A boxed warning about suicidal behavior and other psychiatric side effects will remain on the packaging of Pfizer's anti-smoking drug Chantix, the U.S. Food and Drug Administration said Monday.
The decision came after the agency reviewed the drug maker's findings suggesting the twice-a-day tablet does not increase the risk of such problems, the Associated Press reported.
Chantix has carried a black box warning -- the strongest type -- since 2009 after the FDA received reports of suicidal and violent or bizarre behavior among some people taking the drug.
On Monday, the FDA also announced a number of updates to the drug's labeling, including a new warning about its potential interaction with alcohol. The agency has heard about unusual or aggressive behavior among some people who drink while on Chantix, the AP reported.
Last year, Pfizer asked the FDA to remove the black box warning on Chantix, claiming that its own studies showed that people taking the drug were not more likely to have psychiatric problems than people using other stop-smoking treatments.
But the FDA said the drug maker's studies did not look at all types of psychiatric problems and had limitations that prevented the agency "from drawing reliable conclusions," the AP reported.
A larger Pfizer study of Chantix's psychiatric side effects is expected to be completed late this year.
Currently, the labeling on Chantix tells patients to stop taking the drug immediately if they develop agitation, depressed mood, suicidal thoughts and other mental health changes, the AP reported.
Teen Forced Into Chemotherapy in Remission
A Connecticut teen with Hodgkin's lymphoma who was forced into chemotherapy by state officials is in remission.
The 17-year-old girl is known as Cassandra C. in court papers. On Jan. 8, the state Supreme Court upheld a Superior Court order that give the Department of Children and Families temporary custody of Cassandra, who ran away after receiving two chemotherapy treatments, the Hartford Courant reported.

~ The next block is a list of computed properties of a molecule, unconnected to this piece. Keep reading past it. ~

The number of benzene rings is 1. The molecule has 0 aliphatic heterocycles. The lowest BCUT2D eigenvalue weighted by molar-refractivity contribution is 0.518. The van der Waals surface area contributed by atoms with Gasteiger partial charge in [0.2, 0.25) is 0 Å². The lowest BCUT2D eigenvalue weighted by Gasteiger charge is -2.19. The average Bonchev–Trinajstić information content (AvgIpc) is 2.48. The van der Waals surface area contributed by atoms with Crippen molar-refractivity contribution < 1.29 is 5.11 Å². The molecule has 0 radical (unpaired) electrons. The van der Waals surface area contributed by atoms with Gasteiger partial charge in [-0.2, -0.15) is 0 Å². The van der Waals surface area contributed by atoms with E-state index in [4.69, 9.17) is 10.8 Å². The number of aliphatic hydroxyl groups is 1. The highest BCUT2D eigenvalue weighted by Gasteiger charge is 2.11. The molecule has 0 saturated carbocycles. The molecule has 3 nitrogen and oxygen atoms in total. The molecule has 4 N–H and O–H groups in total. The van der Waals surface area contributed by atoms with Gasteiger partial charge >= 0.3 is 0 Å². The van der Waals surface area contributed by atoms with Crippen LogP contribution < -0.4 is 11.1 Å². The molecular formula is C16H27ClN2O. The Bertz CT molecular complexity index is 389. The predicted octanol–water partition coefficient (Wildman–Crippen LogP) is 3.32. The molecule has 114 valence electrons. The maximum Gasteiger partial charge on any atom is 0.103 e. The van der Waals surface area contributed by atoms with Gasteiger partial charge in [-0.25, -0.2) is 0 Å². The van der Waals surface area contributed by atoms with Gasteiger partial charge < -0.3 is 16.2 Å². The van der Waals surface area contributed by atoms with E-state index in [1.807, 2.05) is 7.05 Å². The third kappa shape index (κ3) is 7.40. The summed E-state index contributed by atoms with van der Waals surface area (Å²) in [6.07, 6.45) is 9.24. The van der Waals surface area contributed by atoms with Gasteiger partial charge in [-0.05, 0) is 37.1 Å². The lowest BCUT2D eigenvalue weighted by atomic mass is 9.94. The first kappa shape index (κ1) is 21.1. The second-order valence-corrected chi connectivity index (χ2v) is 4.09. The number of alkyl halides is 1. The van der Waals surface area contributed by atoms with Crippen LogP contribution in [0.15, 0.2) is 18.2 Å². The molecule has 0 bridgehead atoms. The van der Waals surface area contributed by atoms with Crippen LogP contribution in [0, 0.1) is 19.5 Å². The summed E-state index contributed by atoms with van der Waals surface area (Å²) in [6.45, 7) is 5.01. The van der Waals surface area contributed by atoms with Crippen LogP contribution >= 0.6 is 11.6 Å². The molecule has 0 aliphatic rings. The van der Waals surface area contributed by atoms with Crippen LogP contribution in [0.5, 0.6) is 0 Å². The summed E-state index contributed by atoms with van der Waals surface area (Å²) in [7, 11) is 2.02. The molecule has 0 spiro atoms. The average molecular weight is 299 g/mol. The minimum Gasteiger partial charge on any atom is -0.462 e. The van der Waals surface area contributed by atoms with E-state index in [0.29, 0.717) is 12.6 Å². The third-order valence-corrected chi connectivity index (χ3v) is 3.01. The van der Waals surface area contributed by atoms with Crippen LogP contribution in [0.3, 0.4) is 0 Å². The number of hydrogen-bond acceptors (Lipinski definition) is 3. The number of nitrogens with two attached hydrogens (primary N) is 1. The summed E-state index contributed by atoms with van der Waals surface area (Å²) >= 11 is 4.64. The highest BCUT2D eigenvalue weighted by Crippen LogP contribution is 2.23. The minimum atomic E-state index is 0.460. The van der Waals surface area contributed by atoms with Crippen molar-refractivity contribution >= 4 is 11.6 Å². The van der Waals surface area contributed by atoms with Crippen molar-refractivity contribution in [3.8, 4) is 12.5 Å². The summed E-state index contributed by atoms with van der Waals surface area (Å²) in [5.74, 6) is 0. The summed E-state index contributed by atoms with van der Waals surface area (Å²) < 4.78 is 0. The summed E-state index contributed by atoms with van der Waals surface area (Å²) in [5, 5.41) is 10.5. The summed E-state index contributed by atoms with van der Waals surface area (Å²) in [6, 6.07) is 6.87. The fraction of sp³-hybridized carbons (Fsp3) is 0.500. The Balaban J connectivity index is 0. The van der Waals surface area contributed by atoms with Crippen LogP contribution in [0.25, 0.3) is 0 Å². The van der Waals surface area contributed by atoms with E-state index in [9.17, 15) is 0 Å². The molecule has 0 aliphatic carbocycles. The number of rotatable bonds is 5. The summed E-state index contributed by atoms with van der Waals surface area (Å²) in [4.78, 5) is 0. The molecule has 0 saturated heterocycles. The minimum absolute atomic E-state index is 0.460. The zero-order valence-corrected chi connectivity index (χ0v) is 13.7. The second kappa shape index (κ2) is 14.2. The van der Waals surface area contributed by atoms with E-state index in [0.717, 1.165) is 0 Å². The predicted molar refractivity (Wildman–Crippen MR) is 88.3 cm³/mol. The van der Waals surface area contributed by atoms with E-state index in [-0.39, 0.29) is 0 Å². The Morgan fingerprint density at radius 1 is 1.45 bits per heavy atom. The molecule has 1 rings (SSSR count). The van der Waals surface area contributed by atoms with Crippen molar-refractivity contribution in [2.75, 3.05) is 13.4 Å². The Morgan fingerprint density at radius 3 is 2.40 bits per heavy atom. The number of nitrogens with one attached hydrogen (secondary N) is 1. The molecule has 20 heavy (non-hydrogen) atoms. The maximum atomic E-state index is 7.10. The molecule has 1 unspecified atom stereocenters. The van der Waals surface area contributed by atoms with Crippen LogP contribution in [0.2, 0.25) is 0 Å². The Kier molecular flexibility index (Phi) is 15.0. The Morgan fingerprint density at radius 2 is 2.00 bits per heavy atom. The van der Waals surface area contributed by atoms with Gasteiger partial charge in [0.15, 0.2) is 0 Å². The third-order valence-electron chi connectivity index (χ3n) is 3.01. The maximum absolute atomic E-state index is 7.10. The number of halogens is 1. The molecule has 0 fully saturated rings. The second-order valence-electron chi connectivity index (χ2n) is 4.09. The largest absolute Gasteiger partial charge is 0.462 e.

Court-ordered chemotherapy began in late November and was scheduled to continue for six months. Doctors said Cassandra would die without chemotherapy, but would have an 80 to 85 percent chance of survival and full recovery if she received the treatment.
"We are very pleased with Cassandra's progress toward a complete recovery. We understand how difficult this has been for Cassandra and her family, but we have had full confidence throughout that the medical professionals involved in her treatment would be successful in saving her life," Department of Children and Families Commissioner Joette Katz said in a statement released Sunday, the Courant reported.
Affordable Care Act Will Cost Less Than Projected: CBO
The cost of the Affordable Care Act is falling along with slower increases in health care costs, according to the nonpartisan Congressional Budget Office.
On Monday, the CBO said the health care overhaul is expected to cost taxpayers $142 billion over the next decade, which is 11 percent lower than previous estimates, the Associated Press reported.
There are two reasons for the lower estimate, according to the CBO. Health insurance premiums are increasing slower than expected, and new data shows there were fewer Americans without insurance before the law, which means less people will need to make use of the law to get coverage.
Even so, the CBO said 24 million to 25 million people a year will get health coverage over the next decade due to the law, the AP reported.
Specialty Drugs Push Prescription Spending Increase
Expensive specialty drugs were a major cause of the 13 percent rise in prescription spending in the United States last year, according to Express Scripts.
The nation's largest pharmacy benefits manager said specialty drugs represented only 1 percent of all prescriptions filled, but accounted for about 31 cents of every dollar spent on prescriptions, the Associated Press reported.
A number of insurers have warned for more than a year about the growing costs of specialty drugs used to treat complex or chronic conditions such as multiple sclerosis and hepatitis C.
However, Express Scripts also said that specialty drug spending will slow to more sustainable levels over the next three years, the AP reported.